Published on Lawyers.com and the Epoch Times on March 25, 2016

Q & A 1. 2. 3. 4.

Q&A 1.


Can I File a Motion to Reopen Myself?

I don't have proof of why I didn't appear in court, can I still file a motion?

Mr. Lee answers:

Anyone is entitled to file a motion to reopen, but the burden of proof is upon you to show the reason for which you did not appear in the immigration court for your hearing. Without any evidence, the motion to reopen would likely not be approved.


Q&A 2.

Iím Trying to Fix My Husbandís Papers

Me and my husband been married for 3yrs, together for almost 5.  We have one son and he raises and supports my other two kids.  He has been here for over 20yrs.  He is now 30.  I want to know how much and how to I apply for his work permit and papers which is the fastest and easiest way possible.

Mr. Lee answers:

If your husband entered the U. S. without inspection, he is not allowed to adjust status in this country unless he has the benefit of §245(i) under which he can pay a fine amount of $1000 if he had a labor certification application or immigrant visa petition filed on his behalf by April 30, 2001, and was physically present in the U. S. on December 21, 2000. If not adjustable, the fastest and easiest possible way for your husband to obtain his permanent residence would likely be an application to be consular processed overseas. I will assume that you are a U. S. citizen. In such case, you would file an I-130 relative petition on his behalf, and upon his being approved, he would file for an I-601A provisional waiver of the 10 year bar based on extreme hardship to you. He would wait and see the result while he is here in the country. If approved, he would continue his case to be visa processed at his home consulate for the green card. In all likelihood, the interview would be normal and he would return with an immigrant visa. In the process, he would not be allowed a work permit until he returns to the U. S. Insofar as fees are concerned; we do not quote fees publicly. 


Q&A 3.

Can I Get a Tourist Visa Right After a J-1 Visa?

I did an one year internship in New York with a J-1 Visa. My internship ended and I have 30 days to leave the country. I plan on leaving mid April. However, I would like to come back to not to miss the summer and travel in the US for a longer period.  My questions are: - Is it possible to get a tourist Visa (and for how long maximum... 3 or 6 months?) right after a J1 Visa? - Or will it be denied since I already spent 1 year in the US? - Do I have to go back to my country to apply for a tourist Visa or is it possible to stay in the US and apply for a change of status? - How soon can I come back on a tourist Visa? Is there a waiting period between the J1 and the tourist Visa?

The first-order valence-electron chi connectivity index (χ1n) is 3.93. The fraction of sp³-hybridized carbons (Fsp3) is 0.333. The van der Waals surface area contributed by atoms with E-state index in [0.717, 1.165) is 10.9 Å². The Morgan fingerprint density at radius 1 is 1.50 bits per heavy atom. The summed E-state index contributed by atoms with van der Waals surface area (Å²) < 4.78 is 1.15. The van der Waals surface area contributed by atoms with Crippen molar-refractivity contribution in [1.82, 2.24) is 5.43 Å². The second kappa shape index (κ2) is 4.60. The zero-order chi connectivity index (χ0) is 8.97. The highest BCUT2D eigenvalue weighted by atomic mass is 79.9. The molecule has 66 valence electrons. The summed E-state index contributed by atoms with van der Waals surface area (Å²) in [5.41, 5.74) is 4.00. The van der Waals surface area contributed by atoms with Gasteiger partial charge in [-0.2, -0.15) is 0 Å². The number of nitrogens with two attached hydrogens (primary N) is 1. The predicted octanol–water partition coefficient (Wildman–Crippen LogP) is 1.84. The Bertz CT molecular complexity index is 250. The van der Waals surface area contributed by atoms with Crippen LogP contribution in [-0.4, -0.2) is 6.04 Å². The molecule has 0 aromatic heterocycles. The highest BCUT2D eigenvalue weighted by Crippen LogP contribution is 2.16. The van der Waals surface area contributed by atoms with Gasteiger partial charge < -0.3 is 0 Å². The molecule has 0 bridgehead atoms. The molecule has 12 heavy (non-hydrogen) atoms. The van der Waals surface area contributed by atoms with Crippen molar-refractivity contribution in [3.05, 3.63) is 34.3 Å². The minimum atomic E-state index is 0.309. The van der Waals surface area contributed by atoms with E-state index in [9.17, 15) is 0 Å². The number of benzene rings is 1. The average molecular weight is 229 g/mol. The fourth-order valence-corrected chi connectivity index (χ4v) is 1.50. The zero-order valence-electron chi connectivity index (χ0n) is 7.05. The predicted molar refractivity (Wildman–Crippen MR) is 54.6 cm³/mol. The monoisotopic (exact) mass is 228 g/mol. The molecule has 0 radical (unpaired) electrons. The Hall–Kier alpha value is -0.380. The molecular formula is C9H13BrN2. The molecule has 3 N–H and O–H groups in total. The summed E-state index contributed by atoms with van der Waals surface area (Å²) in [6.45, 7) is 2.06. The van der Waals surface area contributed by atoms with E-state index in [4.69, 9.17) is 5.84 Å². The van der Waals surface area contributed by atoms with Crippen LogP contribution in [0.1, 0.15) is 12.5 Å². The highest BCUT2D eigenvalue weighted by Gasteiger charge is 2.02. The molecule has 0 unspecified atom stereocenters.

Mr. Lee answers:

A tourist visa is given in the discretion of a consular officer. Consular officers are different from each other, and whereas one may feel that you are a good risk to return after a short visit to the U. S. as a tourist, another may believe that you have been in the U. S. for too long in the recent past to warrant a visa so quickly. During the 30 day grace period following the ending of a J-1 visa, it may be possible to apply for a change of status with U.S.C.I.S. if you are not subject to a two-year foreign residence requirement. Such application would be made on form I-539 application to extend/change nonimmigrant status with fee. If you are so subject to the foreign residence requirement, you would have to apply for a visa outside the United States. 

 

Q&A 4.

Can a Visitor Marry An H-1B Holder in the State of Texas?

 

My fiancée is a Spain citizen and she can enter United States for a period of 90 days for tourism purpose and doesn't need a visa and I am a H1b holder.

Mr. Lee answers:

I do not believe that there is a prohibition on a visitor who is in legal status marrying an H-1B holder in legal status in any state of the union. If you find out different, I would be pleased to know. 


 

 

Copyright © 2003-2017 Alan Lee, Esq.
The information provided here is of a general nature and may not apply to any particular set of facts or circumstances. It should not be construed as legal advice and does not constitute an engagement of the Law Office of Alan Lee or establish an attorney-client relationship.

 
   
 

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